Product Review -- Erengi Art Aspirer artist grade oil pastels.
Erengi Art Aspirer is a new brand of artist grade oil pastels manufactured in China. These affordable artist grade oil pastels are a godsend to the artist on a budget who likes doing large works.
I don't have a year for their invention, but it's sometime after 1990, the publication of Kenneth Leslie's excellent source book, Oil Pastel, Materials and Techniques for Today's Artist. Medium softness, they're a little more firm than Caran d'Ache Neopastels with good opacity in the light colors and varied opacity in the darks. Round wrapped sticks are 2 3/4" long by 3/8" wide.
Below, you can see a painting I did primarily with Erengi Art Aspirer, a few accents and details were added with Senneliers.
Apples on Blue Silk by Robert A. Sloan, Copyright © 12/2008 all rights reserved. Created with Erengi Art Aspirer artist grade oil pastels.
A Thrifty Workhorse
I purchased a set of 50 colors in a cardboard box from Jerry's Artarama to try them, since it was on sale for $34.99 -- a very reasonable price for artist grade oil pastels in a large range. I was delighted with their texture and blendability. The color range in the 50 color set is well balanced for portraits, landscapes, florals, any subject you like.
Later, I planned a plein air trip and decided to invest in the full range 90 color, 92 stick wood box set on the advice of some friends. I was delighted with the box. It's small. Only 10 3/4" wide by 7 1/4" deep and 1 3/4" thick, it isn't cumbersome at all.
The wood box set was a genuine bargain on sale for $79.99. It's varnished with what looks like several coats of polyurethane. The inside lid and the underside of the top tray have thick foam padding permanently attached to keep the pastels in place, while both trays are metal-lined like a French easel drawer. This is the perfect plein air box for oil pastels.
The 92 sticks include two Colorless Blenders and a short range of fluorescent colors that aren't lightfast, but lots of fun if you use them for highlighting, for signs, for other ephemeral uses where it doesn't matter that they won't last. The other colors have good lightfast ratings from the manufacturer. I will be testing all my oil pastels this summer and post follow up articles on the results in 2009 and 2010, but I am satisfied their descriptions are probably accurate.
What makes the wood box useful is that it fits Neopastels, Holbein and Senneliers too. So if you remove the colors you use least from the wood box, you can pack in select colors from open stock in other brands and customize your set. I definitely recommend the wood box set if you can afford it, the box is worth it and with the quality of these pastels you may get it to pay for itself in one good painting or several small ones.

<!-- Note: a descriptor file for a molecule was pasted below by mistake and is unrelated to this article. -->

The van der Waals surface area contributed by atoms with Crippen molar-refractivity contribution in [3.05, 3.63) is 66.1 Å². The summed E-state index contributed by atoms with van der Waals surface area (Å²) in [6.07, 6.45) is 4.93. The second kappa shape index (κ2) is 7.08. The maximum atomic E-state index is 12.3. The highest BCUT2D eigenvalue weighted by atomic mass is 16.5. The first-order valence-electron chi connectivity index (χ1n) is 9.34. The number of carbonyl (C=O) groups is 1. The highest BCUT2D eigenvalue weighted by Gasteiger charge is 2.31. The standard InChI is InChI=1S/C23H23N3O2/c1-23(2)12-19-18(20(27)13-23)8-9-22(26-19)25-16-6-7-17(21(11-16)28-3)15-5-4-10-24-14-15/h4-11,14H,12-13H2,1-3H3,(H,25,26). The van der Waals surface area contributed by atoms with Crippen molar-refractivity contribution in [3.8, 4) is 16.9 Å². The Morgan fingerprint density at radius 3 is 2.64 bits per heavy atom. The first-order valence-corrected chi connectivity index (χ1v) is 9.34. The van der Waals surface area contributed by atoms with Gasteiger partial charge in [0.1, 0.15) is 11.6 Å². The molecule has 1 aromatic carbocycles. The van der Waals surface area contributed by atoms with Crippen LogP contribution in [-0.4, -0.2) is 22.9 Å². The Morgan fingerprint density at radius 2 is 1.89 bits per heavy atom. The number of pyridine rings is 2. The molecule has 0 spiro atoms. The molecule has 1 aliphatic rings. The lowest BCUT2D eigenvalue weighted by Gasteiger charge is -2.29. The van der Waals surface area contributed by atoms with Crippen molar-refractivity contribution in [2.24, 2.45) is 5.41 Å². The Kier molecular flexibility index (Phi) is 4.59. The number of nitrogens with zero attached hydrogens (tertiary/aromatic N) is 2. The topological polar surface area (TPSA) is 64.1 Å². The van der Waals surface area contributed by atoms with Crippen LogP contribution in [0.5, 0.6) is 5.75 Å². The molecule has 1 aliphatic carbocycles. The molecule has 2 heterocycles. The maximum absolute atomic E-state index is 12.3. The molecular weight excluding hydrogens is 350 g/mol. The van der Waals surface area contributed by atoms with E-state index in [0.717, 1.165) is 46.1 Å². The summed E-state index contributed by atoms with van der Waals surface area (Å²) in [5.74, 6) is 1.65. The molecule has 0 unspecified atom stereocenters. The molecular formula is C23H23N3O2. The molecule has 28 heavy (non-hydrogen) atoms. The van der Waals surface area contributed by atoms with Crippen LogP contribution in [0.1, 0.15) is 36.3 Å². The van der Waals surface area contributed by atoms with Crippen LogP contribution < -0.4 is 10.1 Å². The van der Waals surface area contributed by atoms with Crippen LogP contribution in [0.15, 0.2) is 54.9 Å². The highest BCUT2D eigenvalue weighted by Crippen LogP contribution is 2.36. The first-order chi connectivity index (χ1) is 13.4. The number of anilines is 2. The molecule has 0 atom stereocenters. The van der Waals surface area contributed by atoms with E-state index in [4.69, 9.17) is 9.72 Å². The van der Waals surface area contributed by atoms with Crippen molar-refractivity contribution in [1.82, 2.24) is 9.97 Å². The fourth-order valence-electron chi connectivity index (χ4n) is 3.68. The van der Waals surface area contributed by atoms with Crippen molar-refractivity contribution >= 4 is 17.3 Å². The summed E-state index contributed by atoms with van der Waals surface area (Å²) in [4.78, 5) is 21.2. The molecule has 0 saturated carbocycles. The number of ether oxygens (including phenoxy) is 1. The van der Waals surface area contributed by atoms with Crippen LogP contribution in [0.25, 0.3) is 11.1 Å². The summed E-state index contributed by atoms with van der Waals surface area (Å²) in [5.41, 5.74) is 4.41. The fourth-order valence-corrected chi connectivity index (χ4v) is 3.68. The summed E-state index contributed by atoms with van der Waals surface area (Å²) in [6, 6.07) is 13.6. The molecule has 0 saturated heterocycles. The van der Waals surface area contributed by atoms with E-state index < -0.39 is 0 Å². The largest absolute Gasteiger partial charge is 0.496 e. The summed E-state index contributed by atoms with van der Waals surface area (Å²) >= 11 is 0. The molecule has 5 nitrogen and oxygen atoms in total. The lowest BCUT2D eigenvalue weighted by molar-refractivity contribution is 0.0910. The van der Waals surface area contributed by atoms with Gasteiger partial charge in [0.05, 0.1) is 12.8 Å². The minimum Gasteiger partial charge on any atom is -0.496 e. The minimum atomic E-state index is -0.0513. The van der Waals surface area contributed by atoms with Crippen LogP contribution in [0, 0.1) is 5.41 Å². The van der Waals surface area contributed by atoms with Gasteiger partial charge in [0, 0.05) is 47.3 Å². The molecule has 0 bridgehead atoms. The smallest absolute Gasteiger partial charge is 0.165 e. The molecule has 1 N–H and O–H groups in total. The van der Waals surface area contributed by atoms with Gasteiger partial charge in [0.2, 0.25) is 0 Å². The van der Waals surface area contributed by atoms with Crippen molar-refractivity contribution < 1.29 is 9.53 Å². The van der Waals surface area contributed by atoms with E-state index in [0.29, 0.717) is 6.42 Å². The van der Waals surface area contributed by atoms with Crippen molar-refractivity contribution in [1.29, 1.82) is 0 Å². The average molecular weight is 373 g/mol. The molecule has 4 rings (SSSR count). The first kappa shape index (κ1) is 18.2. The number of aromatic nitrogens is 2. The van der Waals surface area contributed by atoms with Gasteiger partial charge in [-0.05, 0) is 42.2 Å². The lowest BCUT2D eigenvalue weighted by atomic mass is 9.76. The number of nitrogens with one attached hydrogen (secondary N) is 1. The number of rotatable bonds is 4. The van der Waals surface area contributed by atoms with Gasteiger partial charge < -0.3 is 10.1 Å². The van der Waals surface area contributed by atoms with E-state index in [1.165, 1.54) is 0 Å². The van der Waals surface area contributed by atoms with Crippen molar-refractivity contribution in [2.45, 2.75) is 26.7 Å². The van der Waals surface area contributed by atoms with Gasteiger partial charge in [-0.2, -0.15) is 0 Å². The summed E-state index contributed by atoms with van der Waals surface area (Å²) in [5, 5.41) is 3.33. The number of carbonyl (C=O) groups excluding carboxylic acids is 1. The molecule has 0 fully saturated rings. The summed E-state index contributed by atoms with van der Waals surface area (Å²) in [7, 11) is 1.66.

I recommend Erengi even for street painters and artists on very limited budgets because it is one of the least expensive artist grade brands and its softness lets you cover more area with it than if you used cheaper oil pastels. Jerry's Artarama does carry these in open stock, so it's easy to replenish the set or try a few of them to see if you like them. I have a feeling this product is an exclusive made for Jerry's since I've seen it nowhere else but ASW -- which is owned by Jerry's and has the same call center.
When I say these are Medium, I'm speaking in relation to other artist grade oil pastels. Compared to the cheap ones like Loew-Cornell, they are extremely soft. They mix on the paper and do not dry. I let my painting sit for three days between the first two layers and the third, so that it might stiffen up a bit and allow more opaque coverage. It was still soft, so I put it in the refrigerator inside an archival photo bag (to keep condensation from dampening the paper).
Cooling the painting did work to stiffen my underlayers and allow me to work over them with warm Erengi. Their medium softness lends itself to temperature tricks. Sennelier and Holbein go over them well. I used a sample bright yellow Holbein to brighten some areas on the apples and it covered opaquely without mixing as much as the Erengi sticks did. Sennelier white, a pale yellow and a red went over them easily.
Both did mix when I blended them deliberately to feather out shading on some highlights and color details. So these oil pastels definitely play well with others.
Drawing over Sennelier with Erengi pushes it aside, because it's stiffer. This can be an effect you want sometimes, since you may want to move color without removing it and change a color area along an edge.
Affluent artists may still want to have some of these around to complete a hardness spectrum with Sennelier at the soft end and Cray-Pas Specialist at the hard end. Erengi are quite softer than my sample Specialist stick, so they're good for later layers over Cray-Pas. If you don't get a full set in anything else, consider the wood box set of Erengi because all its colors are useful and the box is a good permanent piece of equipment that'll last long after the pastels are used up.
I'm thinking of doing some large works so that I use them up fast and purchasing a second large box just to accommodate a mixed-brand plein air set. Jerry's and ASW repeat the sale often -- this is one of the perennials in their holiday and seasonal sales, so watch for the sales and buy them online unless you have a Jerry's store in your area. Jerry's will ship out of the USA at a higher shipping rate, but the discount may well make up for the shipping.
Here are my homemade color charts for my full range Erengi set, scans adjusted to be as close as possible. For true color, you may need to try the pastels yourself. A printed color chart does come in the wood box as an aid to reordering.